Labour needs to obsess less about winning elections – we need a renewed Labour movement, not just a Labour government

July 20, 2010 10:24 am

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Labour RoseBy Jon Wilson

Labour needs to return to core values and reconnect with its core supporters. To do that, it needs to develop a stronger attack on the unfettered powers of the free market. Against the acquisitive individualism of the market economy, Labour needs to stand up for those things in life that we do collectively, as a community.

But it is a mistake to think that the state is the only way the community can limit capitalism rampant.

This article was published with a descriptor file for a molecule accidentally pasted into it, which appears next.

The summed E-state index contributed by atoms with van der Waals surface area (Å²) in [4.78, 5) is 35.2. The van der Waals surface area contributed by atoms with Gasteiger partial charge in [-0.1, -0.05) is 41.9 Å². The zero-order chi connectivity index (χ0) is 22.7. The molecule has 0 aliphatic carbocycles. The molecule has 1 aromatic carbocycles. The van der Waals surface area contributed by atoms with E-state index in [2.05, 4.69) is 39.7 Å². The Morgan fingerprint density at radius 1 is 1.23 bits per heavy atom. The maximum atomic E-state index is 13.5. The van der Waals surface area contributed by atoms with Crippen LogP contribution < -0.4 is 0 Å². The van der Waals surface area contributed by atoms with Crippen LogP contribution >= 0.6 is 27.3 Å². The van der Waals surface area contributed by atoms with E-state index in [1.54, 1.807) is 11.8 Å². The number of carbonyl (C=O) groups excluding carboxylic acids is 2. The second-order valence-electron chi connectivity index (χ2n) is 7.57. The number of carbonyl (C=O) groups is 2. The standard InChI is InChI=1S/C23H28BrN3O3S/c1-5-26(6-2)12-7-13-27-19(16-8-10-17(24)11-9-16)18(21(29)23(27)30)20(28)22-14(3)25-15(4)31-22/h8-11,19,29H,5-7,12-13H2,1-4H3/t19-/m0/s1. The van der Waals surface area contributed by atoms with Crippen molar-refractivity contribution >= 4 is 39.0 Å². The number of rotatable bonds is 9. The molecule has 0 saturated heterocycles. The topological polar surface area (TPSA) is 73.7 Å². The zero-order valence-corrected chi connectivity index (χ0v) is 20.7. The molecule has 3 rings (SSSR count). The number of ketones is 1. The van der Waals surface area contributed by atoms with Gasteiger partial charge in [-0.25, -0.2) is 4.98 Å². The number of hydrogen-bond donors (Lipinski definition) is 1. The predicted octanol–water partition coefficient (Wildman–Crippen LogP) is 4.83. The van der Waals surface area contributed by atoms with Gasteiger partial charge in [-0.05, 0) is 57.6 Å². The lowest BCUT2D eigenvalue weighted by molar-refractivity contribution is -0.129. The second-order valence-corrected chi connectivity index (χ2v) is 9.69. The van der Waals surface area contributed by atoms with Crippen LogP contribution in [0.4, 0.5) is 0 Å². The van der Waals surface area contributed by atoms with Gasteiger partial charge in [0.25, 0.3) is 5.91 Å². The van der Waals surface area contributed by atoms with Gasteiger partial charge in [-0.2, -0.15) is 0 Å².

Labour’s defeat is partly a consequence of overly statist attitude to social change. Labour didn’t only lose touch because it listened to bankers more than its own voters. It adopted the mindset of the bureaucrat and the technocrat as well, believing social change was the result of technical interventions and government regulation on its own. Overly complex ways of redistributing income like child tax credits were preferred to policies that would have built a strong movement behind them, like free universal childcare. But as the historian Pat Thane argues, the lesson of the twentieth century is that action by Labour governments has been most effective when based on mass movements. What’s most important is that those movements are led by activists who have experienced inequality themselves.